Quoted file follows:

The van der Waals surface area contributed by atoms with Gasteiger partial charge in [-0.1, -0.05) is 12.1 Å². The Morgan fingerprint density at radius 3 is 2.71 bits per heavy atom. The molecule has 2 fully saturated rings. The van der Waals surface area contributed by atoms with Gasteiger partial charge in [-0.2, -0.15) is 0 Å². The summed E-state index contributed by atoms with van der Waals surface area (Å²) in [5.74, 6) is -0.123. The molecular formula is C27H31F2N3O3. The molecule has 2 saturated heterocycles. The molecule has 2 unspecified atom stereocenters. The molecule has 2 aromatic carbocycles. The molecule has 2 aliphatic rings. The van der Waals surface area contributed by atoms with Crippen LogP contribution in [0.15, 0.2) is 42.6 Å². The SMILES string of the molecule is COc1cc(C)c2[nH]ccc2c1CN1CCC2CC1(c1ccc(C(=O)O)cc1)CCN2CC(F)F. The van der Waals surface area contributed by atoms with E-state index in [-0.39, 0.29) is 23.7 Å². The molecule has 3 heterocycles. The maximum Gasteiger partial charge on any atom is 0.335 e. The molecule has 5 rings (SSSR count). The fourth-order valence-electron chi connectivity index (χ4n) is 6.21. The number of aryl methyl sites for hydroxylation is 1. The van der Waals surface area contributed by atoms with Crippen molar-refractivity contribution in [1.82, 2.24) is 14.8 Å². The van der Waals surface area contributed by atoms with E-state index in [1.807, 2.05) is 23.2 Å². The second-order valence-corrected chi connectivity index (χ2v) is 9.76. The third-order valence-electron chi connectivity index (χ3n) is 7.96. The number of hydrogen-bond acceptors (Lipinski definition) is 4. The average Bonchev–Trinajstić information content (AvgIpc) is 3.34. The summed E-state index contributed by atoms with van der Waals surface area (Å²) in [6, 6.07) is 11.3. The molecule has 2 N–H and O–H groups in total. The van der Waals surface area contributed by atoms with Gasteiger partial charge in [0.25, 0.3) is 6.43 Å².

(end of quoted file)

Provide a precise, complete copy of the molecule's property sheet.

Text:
The van der Waals surface area contributed by atoms with Gasteiger partial charge in [-0.1, -0.05) is 12.1 Å². The Morgan fingerprint density at radius 3 is 2.71 bits per heavy atom. The molecule has 2 fully saturated rings. The van der Waals surface area contributed by atoms with Gasteiger partial charge in [-0.2, -0.15) is 0 Å². The summed E-state index contributed by atoms with van der Waals surface area (Å²) in [5.74, 6) is -0.123. The molecular formula is C27H31F2N3O3. The molecule has 2 saturated heterocycles. The molecule has 2 unspecified atom stereocenters. The molecule has 2 aromatic carbocycles. The molecule has 2 aliphatic rings. The van der Waals surface area contributed by atoms with Crippen LogP contribution in [0.15, 0.2) is 42.6 Å². The SMILES string of the molecule is COc1cc(C)c2[nH]ccc2c1CN1CCC2CC1(c1ccc(C(=O)O)cc1)CCN2CC(F)F. The van der Waals surface area contributed by atoms with E-state index in [-0.39, 0.29) is 23.7 Å². The molecule has 3 heterocycles. The maximum Gasteiger partial charge on any atom is 0.335 e. The molecule has 5 rings (SSSR count). The fourth-order valence-electron chi connectivity index (χ4n) is 6.21. The number of aryl methyl sites for hydroxylation is 1. The van der Waals surface area contributed by atoms with Crippen molar-refractivity contribution in [1.82, 2.24) is 14.8 Å². The van der Waals surface area contributed by atoms with E-state index in [1.807, 2.05) is 23.2 Å². The second-order valence-corrected chi connectivity index (χ2v) is 9.76. The third-order valence-electron chi connectivity index (χ3n) is 7.96. The number of hydrogen-bond acceptors (Lipinski definition) is 4. The average Bonchev–Trinajstić information content (AvgIpc) is 3.34. The summed E-state index contributed by atoms with van der Waals surface area (Å²) in [6, 6.07) is 11.3. The molecule has 2 N–H and O–H groups in total. The van der Waals surface area contributed by atoms with Gasteiger partial charge in [0.25, 0.3) is 6.43 Å².